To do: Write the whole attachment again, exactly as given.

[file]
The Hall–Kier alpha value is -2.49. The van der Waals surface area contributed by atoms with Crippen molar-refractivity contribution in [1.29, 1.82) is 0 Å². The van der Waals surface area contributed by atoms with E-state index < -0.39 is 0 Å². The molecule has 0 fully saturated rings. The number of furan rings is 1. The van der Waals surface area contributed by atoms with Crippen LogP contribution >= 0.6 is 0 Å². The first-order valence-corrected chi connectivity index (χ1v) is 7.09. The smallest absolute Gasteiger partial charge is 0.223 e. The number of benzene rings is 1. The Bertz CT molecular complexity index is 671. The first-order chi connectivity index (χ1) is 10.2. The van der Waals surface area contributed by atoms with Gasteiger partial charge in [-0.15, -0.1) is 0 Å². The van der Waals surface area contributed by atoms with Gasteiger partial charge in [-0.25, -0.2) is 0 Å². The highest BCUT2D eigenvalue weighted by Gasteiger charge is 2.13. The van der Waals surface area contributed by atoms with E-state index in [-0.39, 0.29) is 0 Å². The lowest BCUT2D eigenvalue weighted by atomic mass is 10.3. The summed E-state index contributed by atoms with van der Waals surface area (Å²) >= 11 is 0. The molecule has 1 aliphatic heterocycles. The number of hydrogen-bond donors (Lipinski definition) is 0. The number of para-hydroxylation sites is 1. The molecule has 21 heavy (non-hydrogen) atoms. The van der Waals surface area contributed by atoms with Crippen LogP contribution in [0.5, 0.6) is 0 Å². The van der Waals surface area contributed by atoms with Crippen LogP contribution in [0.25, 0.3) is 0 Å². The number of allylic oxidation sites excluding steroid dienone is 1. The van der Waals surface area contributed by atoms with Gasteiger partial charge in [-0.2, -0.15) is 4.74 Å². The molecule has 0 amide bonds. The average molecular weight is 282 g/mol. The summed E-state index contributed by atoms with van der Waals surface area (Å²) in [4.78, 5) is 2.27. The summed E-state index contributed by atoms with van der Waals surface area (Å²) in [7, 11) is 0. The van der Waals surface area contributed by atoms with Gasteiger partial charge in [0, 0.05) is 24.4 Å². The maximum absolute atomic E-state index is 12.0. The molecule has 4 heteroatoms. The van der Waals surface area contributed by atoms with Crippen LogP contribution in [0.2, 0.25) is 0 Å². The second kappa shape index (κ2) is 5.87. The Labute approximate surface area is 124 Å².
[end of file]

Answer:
The Hall–Kier alpha value is -2.49. The van der Waals surface area contributed by atoms with Crippen molar-refractivity contribution in [1.29, 1.82) is 0 Å². The van der Waals surface area contributed by atoms with E-state index < -0.39 is 0 Å². The molecule has 0 fully saturated rings. The number of furan rings is 1. The van der Waals surface area contributed by atoms with Crippen LogP contribution >= 0.6 is 0 Å². The first-order valence-corrected chi connectivity index (χ1v) is 7.09. The smallest absolute Gasteiger partial charge is 0.223 e. The number of benzene rings is 1. The Bertz CT molecular complexity index is 671. The first-order chi connectivity index (χ1) is 10.2. The van der Waals surface area contributed by atoms with Gasteiger partial charge in [-0.15, -0.1) is 0 Å². The van der Waals surface area contributed by atoms with Gasteiger partial charge in [-0.25, -0.2) is 0 Å². The highest BCUT2D eigenvalue weighted by Gasteiger charge is 2.13. The van der Waals surface area contributed by atoms with E-state index in [-0.39, 0.29) is 0 Å². The lowest BCUT2D eigenvalue weighted by atomic mass is 10.3. The summed E-state index contributed by atoms with van der Waals surface area (Å²) >= 11 is 0. The molecule has 1 aliphatic heterocycles. The number of hydrogen-bond donors (Lipinski definition) is 0. The number of para-hydroxylation sites is 1. The molecule has 21 heavy (non-hydrogen) atoms. The van der Waals surface area contributed by atoms with Crippen LogP contribution in [0.5, 0.6) is 0 Å². The van der Waals surface area contributed by atoms with Crippen LogP contribution in [0.25, 0.3) is 0 Å². The number of allylic oxidation sites excluding steroid dienone is 1. The van der Waals surface area contributed by atoms with Gasteiger partial charge in [-0.2, -0.15) is 4.74 Å². The molecule has 0 amide bonds. The average molecular weight is 282 g/mol. The summed E-state index contributed by atoms with van der Waals surface area (Å²) in [4.78, 5) is 2.27. The summed E-state index contributed by atoms with van der Waals surface area (Å²) in [7, 11) is 0. The van der Waals surface area contributed by atoms with Gasteiger partial charge in [0, 0.05) is 24.4 Å². The maximum absolute atomic E-state index is 12.0. The molecule has 4 heteroatoms. The van der Waals surface area contributed by atoms with Crippen LogP contribution in [0.2, 0.25) is 0 Å². The second kappa shape index (κ2) is 5.87. The Labute approximate surface area is 124 Å².